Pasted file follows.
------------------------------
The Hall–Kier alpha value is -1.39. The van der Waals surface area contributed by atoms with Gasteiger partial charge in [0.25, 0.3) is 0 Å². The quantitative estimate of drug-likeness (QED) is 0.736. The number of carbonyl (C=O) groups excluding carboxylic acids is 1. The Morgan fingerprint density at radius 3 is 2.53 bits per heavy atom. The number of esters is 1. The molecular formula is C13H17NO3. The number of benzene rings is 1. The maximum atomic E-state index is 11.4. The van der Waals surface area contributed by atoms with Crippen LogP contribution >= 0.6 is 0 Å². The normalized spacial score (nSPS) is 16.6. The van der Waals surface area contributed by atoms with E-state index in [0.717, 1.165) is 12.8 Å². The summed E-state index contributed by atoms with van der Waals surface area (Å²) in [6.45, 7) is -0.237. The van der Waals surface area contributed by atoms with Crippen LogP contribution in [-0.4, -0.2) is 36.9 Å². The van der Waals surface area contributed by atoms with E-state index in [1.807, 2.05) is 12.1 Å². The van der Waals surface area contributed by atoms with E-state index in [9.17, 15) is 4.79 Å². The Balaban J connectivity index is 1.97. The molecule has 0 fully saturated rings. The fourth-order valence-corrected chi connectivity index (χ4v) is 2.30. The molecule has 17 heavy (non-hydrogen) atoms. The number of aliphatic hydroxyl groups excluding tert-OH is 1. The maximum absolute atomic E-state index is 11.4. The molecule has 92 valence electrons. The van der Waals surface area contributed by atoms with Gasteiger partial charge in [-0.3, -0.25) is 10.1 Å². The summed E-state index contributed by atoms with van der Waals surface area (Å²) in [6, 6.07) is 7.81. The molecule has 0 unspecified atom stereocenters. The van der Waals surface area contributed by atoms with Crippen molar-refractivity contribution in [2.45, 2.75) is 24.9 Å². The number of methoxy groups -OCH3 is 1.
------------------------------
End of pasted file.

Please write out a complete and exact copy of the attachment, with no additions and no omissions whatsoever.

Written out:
The Hall–Kier alpha value is -1.39. The van der Waals surface area contributed by atoms with Gasteiger partial charge in [0.25, 0.3) is 0 Å². The quantitative estimate of drug-likeness (QED) is 0.736. The number of carbonyl (C=O) groups excluding carboxylic acids is 1. The Morgan fingerprint density at radius 3 is 2.53 bits per heavy atom. The number of esters is 1. The molecular formula is C13H17NO3. The number of benzene rings is 1. The maximum atomic E-state index is 11.4. The van der Waals surface area contributed by atoms with Crippen LogP contribution >= 0.6 is 0 Å². The normalized spacial score (nSPS) is 16.6. The van der Waals surface area contributed by atoms with E-state index in [0.717, 1.165) is 12.8 Å². The summed E-state index contributed by atoms with van der Waals surface area (Å²) in [6.45, 7) is -0.237. The van der Waals surface area contributed by atoms with Crippen LogP contribution in [-0.4, -0.2) is 36.9 Å². The van der Waals surface area contributed by atoms with E-state index in [1.807, 2.05) is 12.1 Å². The van der Waals surface area contributed by atoms with E-state index in [9.17, 15) is 4.79 Å². The Balaban J connectivity index is 1.97. The molecule has 0 fully saturated rings. The fourth-order valence-corrected chi connectivity index (χ4v) is 2.30. The molecule has 17 heavy (non-hydrogen) atoms. The number of aliphatic hydroxyl groups excluding tert-OH is 1. The maximum absolute atomic E-state index is 11.4. The molecule has 92 valence electrons. The van der Waals surface area contributed by atoms with Gasteiger partial charge in [-0.3, -0.25) is 10.1 Å². The summed E-state index contributed by atoms with van der Waals surface area (Å²) in [6, 6.07) is 7.81. The molecule has 0 unspecified atom stereocenters. The van der Waals surface area contributed by atoms with Crippen molar-refractivity contribution in [2.45, 2.75) is 24.9 Å². The number of methoxy groups -OCH3 is 1.